! had a conversation with my son near bedtime. I said what I thought needed to be said; he listened politely. "Well," I said, after finishing my speech, "I am glad we had a chance to talk." I prayed with him and went to bed. A few minutes later there was a knock at our bedroom door.
"Dad, are you guys still awake?"
"Yeah, come on in, what’s up?"
“Well, Dad, I just wanted to say that when you left my room you said, 'I'm glad we had this chance to talk' and I just wanted to say that I didn't say anything."
"Oh, I see, I had a good talk, you had a good listen, right?"
"Yeah, sort of."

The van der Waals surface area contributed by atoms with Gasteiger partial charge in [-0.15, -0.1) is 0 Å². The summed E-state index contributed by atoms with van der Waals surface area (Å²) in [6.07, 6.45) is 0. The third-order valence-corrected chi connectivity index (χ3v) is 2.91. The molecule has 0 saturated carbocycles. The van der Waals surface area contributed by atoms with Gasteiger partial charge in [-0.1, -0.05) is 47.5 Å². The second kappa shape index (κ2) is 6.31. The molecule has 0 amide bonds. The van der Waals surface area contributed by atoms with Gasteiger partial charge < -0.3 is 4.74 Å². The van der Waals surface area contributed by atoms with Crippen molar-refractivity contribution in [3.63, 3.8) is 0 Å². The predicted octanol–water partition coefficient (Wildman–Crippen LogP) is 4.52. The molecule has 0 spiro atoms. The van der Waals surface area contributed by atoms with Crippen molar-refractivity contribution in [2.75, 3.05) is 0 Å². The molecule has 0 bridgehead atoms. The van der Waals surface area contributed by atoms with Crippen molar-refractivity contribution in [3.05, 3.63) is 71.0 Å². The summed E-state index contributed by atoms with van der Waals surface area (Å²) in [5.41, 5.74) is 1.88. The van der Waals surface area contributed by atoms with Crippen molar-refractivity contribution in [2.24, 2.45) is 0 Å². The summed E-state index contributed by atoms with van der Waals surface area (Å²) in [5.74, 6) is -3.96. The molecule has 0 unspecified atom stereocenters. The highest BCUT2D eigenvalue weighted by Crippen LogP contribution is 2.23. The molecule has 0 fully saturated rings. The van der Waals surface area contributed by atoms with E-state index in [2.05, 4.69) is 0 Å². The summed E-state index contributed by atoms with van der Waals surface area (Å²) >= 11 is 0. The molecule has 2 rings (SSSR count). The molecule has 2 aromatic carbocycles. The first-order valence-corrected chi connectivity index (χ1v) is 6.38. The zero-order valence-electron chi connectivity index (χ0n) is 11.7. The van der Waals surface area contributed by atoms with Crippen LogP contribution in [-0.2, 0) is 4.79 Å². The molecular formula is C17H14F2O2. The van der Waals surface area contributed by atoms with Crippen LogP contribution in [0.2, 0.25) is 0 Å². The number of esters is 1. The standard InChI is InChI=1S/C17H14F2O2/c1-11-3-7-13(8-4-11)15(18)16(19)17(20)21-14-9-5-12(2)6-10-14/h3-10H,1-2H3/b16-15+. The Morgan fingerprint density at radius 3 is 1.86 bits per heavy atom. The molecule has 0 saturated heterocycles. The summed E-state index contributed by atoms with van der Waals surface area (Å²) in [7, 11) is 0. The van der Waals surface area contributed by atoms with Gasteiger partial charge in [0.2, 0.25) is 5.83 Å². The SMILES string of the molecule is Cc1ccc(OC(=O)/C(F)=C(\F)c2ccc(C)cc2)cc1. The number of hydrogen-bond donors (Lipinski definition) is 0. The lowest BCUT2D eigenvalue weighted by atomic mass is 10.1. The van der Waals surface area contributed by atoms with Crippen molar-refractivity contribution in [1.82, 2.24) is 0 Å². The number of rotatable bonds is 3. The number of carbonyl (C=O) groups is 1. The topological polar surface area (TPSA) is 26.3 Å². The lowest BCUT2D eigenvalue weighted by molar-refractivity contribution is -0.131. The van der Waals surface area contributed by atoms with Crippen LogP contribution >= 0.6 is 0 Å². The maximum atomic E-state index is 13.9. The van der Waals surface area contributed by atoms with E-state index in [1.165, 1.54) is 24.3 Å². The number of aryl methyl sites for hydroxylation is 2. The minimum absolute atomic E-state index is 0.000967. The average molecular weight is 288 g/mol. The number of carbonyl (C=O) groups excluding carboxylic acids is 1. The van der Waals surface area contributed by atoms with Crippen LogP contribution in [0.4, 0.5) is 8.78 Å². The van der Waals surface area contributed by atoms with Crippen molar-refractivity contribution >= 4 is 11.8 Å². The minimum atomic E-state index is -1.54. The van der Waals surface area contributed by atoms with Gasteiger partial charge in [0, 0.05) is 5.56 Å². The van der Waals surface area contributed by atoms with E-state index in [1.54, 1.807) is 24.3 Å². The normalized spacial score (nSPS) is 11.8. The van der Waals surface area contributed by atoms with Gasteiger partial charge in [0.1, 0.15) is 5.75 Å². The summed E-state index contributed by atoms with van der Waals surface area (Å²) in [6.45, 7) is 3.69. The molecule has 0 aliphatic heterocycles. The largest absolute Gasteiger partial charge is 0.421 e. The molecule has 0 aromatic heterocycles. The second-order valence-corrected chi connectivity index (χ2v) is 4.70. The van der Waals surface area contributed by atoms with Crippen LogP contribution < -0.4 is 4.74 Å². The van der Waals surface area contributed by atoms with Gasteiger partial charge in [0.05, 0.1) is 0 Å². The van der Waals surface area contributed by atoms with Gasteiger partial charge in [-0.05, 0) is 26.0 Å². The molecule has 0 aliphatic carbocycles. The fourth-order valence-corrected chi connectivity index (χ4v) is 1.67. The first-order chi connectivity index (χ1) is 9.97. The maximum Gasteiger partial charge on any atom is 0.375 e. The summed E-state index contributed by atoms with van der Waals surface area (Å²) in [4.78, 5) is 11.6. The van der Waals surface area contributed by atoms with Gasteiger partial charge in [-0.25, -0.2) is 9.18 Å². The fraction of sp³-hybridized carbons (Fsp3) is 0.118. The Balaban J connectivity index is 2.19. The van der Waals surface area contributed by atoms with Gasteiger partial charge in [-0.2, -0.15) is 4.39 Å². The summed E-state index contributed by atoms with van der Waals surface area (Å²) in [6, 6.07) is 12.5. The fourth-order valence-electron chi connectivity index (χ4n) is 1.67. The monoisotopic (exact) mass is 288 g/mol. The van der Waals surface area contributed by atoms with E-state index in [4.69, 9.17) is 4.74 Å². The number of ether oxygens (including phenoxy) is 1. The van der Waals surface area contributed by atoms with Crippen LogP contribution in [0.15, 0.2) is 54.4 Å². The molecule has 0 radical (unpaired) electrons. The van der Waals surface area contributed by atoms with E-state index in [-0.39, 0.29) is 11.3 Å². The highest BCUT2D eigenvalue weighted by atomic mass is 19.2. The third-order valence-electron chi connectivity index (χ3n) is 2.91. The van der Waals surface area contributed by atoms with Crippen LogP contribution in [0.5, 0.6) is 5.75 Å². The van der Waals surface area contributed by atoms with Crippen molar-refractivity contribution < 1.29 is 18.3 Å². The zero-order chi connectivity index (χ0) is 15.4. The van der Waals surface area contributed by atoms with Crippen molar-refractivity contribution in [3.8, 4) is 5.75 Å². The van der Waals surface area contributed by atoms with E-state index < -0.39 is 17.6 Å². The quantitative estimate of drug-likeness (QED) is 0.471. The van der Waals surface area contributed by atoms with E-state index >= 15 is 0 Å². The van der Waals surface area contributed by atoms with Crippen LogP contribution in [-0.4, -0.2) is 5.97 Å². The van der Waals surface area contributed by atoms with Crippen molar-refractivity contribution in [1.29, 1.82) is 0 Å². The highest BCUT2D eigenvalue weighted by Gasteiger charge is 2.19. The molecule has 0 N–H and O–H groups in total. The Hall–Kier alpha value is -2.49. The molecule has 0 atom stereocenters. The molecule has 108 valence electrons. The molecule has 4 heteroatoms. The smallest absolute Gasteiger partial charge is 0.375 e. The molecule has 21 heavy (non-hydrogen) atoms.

"If you had been given a chance to talk, what would you have said?"
"Oh, I don’t know, I just wanted to say that I didn't say anything."
What's the subtext here? "If you really want to know, you're going to have to work harder than that, Dad, I am not going to be that easy."
Most of us think of communication as the ability to express our ideas. The finest art of communication is the ability to understand the other person. Proverbs speaks to this issue with great insight.
[Read the rest of the article at Shepherd Press.]